Sampling a multi-million-dollar concept car is rarely anything but a fleeting experience at the best of times. So a handful of laps around Volkswagen’s Wolfsburg test track was much more than we ever expected when we were invited to drive the ID Life shortly after its world debut at the recent 2021 Munich motor show.
The new electric crossover concept points towards a future of modestly priced, zero-emission personal mobility, in much the same way that the original Beetle promised the world access to affordable combustion-engine motoring more than eight decades ago.
The new five-seater will go on sale in 2025 priced from not much more than €20,000 (£17,250). There will be Cupra, Seat and Skoda sibling models, of course. In fact, moves are already under way to produce the new Volkswagen model at Seat’s Martorell factory in Spain, which is being geared up for annual volumes of up to 500,000 electric cars on the back of a generous European Union subsidy.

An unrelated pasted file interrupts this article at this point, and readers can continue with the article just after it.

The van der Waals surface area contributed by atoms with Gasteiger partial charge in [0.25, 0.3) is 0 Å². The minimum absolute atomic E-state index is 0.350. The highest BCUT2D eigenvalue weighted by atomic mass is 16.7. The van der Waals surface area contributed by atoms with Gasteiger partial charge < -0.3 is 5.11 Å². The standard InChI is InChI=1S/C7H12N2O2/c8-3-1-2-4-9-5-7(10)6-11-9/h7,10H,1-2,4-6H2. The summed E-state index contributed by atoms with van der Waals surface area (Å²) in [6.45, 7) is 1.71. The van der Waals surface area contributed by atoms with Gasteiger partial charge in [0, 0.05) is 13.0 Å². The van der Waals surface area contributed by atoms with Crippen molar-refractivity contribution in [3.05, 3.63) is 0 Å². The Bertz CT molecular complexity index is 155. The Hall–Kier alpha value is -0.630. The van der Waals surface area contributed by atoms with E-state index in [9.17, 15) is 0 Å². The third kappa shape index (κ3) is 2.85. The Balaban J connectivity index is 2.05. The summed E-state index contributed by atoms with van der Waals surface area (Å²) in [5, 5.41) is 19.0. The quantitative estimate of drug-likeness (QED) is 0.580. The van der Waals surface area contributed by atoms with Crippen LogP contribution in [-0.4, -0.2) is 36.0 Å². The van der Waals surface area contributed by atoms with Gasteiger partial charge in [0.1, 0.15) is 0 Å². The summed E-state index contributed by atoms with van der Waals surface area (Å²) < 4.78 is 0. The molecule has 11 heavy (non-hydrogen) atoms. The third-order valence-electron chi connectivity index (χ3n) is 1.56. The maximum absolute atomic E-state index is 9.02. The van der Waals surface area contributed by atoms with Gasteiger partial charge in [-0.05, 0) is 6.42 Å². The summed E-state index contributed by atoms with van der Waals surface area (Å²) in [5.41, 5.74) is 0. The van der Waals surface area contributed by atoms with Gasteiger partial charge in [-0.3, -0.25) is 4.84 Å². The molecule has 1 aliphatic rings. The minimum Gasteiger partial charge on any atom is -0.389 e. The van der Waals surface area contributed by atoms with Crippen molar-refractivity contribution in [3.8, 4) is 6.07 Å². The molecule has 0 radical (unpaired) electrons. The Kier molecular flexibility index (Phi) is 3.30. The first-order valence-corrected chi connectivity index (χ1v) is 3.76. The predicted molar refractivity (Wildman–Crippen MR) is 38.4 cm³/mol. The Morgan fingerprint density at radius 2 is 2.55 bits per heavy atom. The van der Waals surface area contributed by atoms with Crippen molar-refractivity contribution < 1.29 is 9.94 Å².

It is not the only affordable mass-market electric car that Volkswagen is working on right now, though. Word is the production version of the ID Life will wear the name ID 2, positioning it below the ID 3 as an alternative to the combustion-engined T-Cross. An even smaller and lower-riding hatchback model with the ID 1 name is expected to follow it into showrooms as a successor to the e-Up.
The original plan called for the introduction of the new Volkswagen crossover in 2027. But after a faster-than-expected acceptance to electric cars among private buyers, Volkswagen moved the launch forward by a full two years. It is so upbeat about the chances of success that it is happy to let us get behind the wheel of the sole existing example of the ID Life, despite the fact that it will be another four years at least before you and I can go out and buy one.
The aim with the styling was not simply to create a smaller ID 3 with some SUV-like flourishes. Rather, Volkswagen says it wanted to establish a more timeless lineage that could be progressed through to the future production version without radical changes. As such, its design shares little with its other electric-powered models, taking on a more boxy profile meant to provide it with maximum versatility within relatively compact dimensions.